News Watch

 

Genkai Town, Saga to Accept Literature Review

Mayor Wakiyama Shintaro of Genkai Town, Saga Prefecture expressed acceptance on May 10 of a literature review. This is a step toward the town’s selection as a high-level radioactive waste disposal site. Matsuyama Yasuhiro, Chief Policy Coordinator for Final Disposal Policy at the Agency for Natural Resources and Energy of the Ministry of Economy, Trade and Industry (METI) had handed Mayor Wakiyama application documents on May 1 with a request from Minister of Economy, Trade and Industry Saito Ken for cooperation in conducting the review. That is what he was responding to. For more information on the sequence of events leading to this application for a literature review, see the CNIC Statement here: cnic.jp/english/?p=7169
We wish to protest once more this hasty decision taken without consulting the town’s citizens for their views. Even at the press conference following the declaration of acceptance, the local daily The Saga Shinbun reported that Mayor Wakiyama said, “It has been a very difficult decision for the town (where the Genkai nuclear power plant (NPP) is situated) to cooperate further with the literature review,” but he did not seem to be giving it his best effort. 

Let’s examine a few points raised in the questions and answers at the press conference.
 Q. What did the members of the town council have to say about this?
 A. They said they would accept the proposal from the national government. There have been municipalities that have raised their hands to accept the siting of facilities, saying they will be grateful if a suitable place can be found.
 Q. It is said that you are not doing this for the grant of two billion yen, but will you apply for it anyway?
 A. We have given no thought the grant and are not consulting with the national government on it. We felt, however, that it would not be good if we wound up establishing a trend that would make it hard to receive it later on.
 Q. Do you think the town has a duty to host the site? Isn’t it the first time a town hosting an NPP has accepted a literature review?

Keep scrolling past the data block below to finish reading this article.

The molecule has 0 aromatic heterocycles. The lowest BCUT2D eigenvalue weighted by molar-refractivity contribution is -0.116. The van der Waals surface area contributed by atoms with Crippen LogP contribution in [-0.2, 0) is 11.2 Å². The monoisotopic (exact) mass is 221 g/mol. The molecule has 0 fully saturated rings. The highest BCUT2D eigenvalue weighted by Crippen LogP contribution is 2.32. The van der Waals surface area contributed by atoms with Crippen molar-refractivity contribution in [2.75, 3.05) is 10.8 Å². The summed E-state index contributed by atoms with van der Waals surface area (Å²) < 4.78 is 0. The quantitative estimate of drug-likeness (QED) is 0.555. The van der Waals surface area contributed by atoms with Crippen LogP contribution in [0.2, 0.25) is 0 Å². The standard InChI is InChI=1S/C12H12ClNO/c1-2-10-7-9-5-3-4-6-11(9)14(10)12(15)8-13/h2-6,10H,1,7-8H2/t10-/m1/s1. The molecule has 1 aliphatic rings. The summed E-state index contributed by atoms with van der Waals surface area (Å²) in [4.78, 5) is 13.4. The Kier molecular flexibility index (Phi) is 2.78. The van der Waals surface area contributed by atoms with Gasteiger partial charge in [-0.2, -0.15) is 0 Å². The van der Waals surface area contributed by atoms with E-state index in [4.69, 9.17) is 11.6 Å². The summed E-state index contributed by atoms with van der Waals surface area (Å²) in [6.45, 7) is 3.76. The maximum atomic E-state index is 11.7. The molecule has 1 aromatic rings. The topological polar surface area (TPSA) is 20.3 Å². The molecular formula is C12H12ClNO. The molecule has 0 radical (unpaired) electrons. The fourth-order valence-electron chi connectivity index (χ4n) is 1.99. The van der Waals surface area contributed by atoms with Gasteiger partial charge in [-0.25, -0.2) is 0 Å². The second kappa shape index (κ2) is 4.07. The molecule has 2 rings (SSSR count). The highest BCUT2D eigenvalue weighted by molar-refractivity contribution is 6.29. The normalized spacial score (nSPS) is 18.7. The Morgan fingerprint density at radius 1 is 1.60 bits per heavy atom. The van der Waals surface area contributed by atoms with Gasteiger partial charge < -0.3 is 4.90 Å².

A. We don’t think of it as a duty. All parts of Japan should be considered. The two municipalities in Hokkaido (where literature reviews are proceeding) are also adjacent to NPPs. What is important is not whether a town is hosting nuclear facilities or adjacent to them, but whether it takes an interest in this issue and holds various discussions.
 Q. If the literature review determines the town to be a suitable site for final disposal, are you thinking of accepting it?
 A. The results will come out in about two years, I think, but it would be difficult for me to comment on it. This is not the situation for talking about not accepting it. How can I put it?
 Q. What are your thoughts at this time on accepting a final disposal site?
 A. It is very difficult for me to say here that we would not accept it. The literature review will be over in about two years. My mayoral term ends in about two years too. I don’t know that I will still be mayor then, so I cannot say anything about future events two years from now.

This amounts to saying that he does not intend to accept a disposal site. Accepting a literature review anyway is absurd. The town is an unsuitable place and the prefectural governor is also opposed to its selection. The mayor must have accepted the literature review while knowing to begin with that the results would not find it suitable for a site. Nonetheless, METI is recommending it. This is what was written in the letter of request from the Minister: “A literature review is not directly related to the selection of disposal sites, but is meant to deepen the discussion,” and “Even if the only thing that happens is the literature review is carried out, it is very significant from the viewpoint of promoting future activities for understanding and accumulating technical knowhow.”